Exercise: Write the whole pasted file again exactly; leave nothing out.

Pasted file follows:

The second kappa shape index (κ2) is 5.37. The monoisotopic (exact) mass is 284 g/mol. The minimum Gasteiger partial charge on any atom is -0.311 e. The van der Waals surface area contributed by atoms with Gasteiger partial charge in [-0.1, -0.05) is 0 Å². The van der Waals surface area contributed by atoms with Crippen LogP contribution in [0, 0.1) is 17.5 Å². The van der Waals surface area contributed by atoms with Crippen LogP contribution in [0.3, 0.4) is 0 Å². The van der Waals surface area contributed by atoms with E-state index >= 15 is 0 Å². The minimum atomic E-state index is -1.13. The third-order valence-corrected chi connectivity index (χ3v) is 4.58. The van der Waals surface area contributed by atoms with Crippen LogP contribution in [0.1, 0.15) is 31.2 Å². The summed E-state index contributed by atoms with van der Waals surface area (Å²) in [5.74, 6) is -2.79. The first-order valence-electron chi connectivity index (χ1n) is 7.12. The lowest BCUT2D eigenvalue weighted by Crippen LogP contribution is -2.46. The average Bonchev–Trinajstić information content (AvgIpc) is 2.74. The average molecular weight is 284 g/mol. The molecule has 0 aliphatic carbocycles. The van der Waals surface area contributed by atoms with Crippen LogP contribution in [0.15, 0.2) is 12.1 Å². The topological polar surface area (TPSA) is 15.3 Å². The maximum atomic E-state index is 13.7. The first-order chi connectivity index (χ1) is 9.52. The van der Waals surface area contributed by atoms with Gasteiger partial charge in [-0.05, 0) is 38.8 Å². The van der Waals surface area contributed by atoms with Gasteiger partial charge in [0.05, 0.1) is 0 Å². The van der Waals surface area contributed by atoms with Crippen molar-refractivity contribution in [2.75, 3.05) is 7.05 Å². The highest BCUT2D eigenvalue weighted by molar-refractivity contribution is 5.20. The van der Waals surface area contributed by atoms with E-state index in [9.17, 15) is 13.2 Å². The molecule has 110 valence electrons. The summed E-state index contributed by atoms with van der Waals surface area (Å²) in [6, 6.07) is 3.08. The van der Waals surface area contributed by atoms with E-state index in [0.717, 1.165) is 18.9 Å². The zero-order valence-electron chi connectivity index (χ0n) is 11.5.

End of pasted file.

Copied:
The second kappa shape index (κ2) is 5.37. The monoisotopic (exact) mass is 284 g/mol. The minimum Gasteiger partial charge on any atom is -0.311 e. The van der Waals surface area contributed by atoms with Gasteiger partial charge in [-0.1, -0.05) is 0 Å². The van der Waals surface area contributed by atoms with Crippen LogP contribution in [0, 0.1) is 17.5 Å². The van der Waals surface area contributed by atoms with Crippen LogP contribution in [0.3, 0.4) is 0 Å². The van der Waals surface area contributed by atoms with E-state index >= 15 is 0 Å². The minimum atomic E-state index is -1.13. The third-order valence-corrected chi connectivity index (χ3v) is 4.58. The van der Waals surface area contributed by atoms with Crippen LogP contribution in [0.1, 0.15) is 31.2 Å². The summed E-state index contributed by atoms with van der Waals surface area (Å²) in [5.74, 6) is -2.79. The first-order valence-electron chi connectivity index (χ1n) is 7.12. The lowest BCUT2D eigenvalue weighted by Crippen LogP contribution is -2.46. The average Bonchev–Trinajstić information content (AvgIpc) is 2.74. The average molecular weight is 284 g/mol. The molecule has 0 aliphatic carbocycles. The van der Waals surface area contributed by atoms with Crippen LogP contribution in [0.15, 0.2) is 12.1 Å². The topological polar surface area (TPSA) is 15.3 Å². The maximum atomic E-state index is 13.7. The first-order chi connectivity index (χ1) is 9.52. The van der Waals surface area contributed by atoms with Gasteiger partial charge in [-0.05, 0) is 38.8 Å². The van der Waals surface area contributed by atoms with Gasteiger partial charge in [0.05, 0.1) is 0 Å². The van der Waals surface area contributed by atoms with Crippen molar-refractivity contribution in [2.75, 3.05) is 7.05 Å². The highest BCUT2D eigenvalue weighted by molar-refractivity contribution is 5.20. The van der Waals surface area contributed by atoms with E-state index in [9.17, 15) is 13.2 Å². The molecule has 110 valence electrons. The summed E-state index contributed by atoms with van der Waals surface area (Å²) in [6, 6.07) is 3.08. The van der Waals surface area contributed by atoms with E-state index in [0.717, 1.165) is 18.9 Å². The zero-order valence-electron chi connectivity index (χ0n) is 11.5.